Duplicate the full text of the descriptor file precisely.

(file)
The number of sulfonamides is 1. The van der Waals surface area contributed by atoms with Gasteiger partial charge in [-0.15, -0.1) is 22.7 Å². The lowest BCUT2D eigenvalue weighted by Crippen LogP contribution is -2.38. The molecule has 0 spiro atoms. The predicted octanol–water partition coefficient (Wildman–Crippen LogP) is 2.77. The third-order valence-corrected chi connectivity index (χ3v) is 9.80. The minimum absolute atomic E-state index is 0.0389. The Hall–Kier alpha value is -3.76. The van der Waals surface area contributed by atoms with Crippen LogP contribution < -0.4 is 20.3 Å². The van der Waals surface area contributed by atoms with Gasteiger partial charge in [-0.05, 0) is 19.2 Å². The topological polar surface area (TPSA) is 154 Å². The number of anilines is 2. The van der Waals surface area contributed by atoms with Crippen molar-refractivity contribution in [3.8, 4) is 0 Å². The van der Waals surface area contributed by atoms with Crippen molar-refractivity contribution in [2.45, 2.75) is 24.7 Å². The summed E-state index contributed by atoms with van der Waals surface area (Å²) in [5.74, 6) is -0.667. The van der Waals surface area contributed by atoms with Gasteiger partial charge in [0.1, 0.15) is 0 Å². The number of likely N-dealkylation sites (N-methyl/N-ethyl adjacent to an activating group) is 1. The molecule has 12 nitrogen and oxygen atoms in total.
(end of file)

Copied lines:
The number of sulfonamides is 1. The van der Waals surface area contributed by atoms with Gasteiger partial charge in [-0.15, -0.1) is 22.7 Å². The lowest BCUT2D eigenvalue weighted by Crippen LogP contribution is -2.38. The molecule has 0 spiro atoms. The predicted octanol–water partition coefficient (Wildman–Crippen LogP) is 2.77. The third-order valence-corrected chi connectivity index (χ3v) is 9.80. The minimum absolute atomic E-state index is 0.0389. The Hall–Kier alpha value is -3.76. The van der Waals surface area contributed by atoms with Crippen LogP contribution < -0.4 is 20.3 Å². The van der Waals surface area contributed by atoms with Gasteiger partial charge in [-0.05, 0) is 19.2 Å². The topological polar surface area (TPSA) is 154 Å². The number of anilines is 2. The van der Waals surface area contributed by atoms with Crippen molar-refractivity contribution in [3.8, 4) is 0 Å². The van der Waals surface area contributed by atoms with Crippen molar-refractivity contribution in [2.45, 2.75) is 24.7 Å². The summed E-state index contributed by atoms with van der Waals surface area (Å²) in [5.74, 6) is -0.667. The van der Waals surface area contributed by atoms with Gasteiger partial charge in [0.1, 0.15) is 0 Å². The number of likely N-dealkylation sites (N-methyl/N-ethyl adjacent to an activating group) is 1. The molecule has 12 nitrogen and oxygen atoms in total.